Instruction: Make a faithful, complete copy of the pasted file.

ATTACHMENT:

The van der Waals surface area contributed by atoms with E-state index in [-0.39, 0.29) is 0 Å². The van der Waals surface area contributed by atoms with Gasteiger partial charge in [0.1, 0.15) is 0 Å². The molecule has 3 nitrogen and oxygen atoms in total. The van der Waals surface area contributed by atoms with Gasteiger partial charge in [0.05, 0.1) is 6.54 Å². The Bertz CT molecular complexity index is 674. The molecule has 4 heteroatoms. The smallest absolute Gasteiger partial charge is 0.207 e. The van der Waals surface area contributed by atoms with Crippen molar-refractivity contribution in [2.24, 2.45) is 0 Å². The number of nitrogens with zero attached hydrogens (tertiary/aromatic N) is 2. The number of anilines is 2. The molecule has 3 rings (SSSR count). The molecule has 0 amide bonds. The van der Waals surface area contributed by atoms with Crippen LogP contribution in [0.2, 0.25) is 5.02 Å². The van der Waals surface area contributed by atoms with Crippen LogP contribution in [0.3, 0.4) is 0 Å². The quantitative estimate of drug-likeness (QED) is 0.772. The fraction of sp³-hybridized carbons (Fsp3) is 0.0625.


The van der Waals surface area contributed by atoms with E-state index in [-0.39, 0.29) is 0 Å². The van der Waals surface area contributed by atoms with Gasteiger partial charge in [0.1, 0.15) is 0 Å². The molecule has 3 nitrogen and oxygen atoms in total. The van der Waals surface area contributed by atoms with Gasteiger partial charge in [0.05, 0.1) is 6.54 Å². The Bertz CT molecular complexity index is 674. The molecule has 4 heteroatoms. The smallest absolute Gasteiger partial charge is 0.207 e. The van der Waals surface area contributed by atoms with Crippen molar-refractivity contribution in [2.24, 2.45) is 0 Å². The number of nitrogens with zero attached hydrogens (tertiary/aromatic N) is 2. The number of anilines is 2. The molecule has 3 rings (SSSR count). The molecule has 0 amide bonds. The van der Waals surface area contributed by atoms with Crippen LogP contribution in [0.2, 0.25) is 5.02 Å². The van der Waals surface area contributed by atoms with Crippen LogP contribution in [0.3, 0.4) is 0 Å². The quantitative estimate of drug-likeness (QED) is 0.772. The fraction of sp³-hybridized carbons (Fsp3) is 0.0625.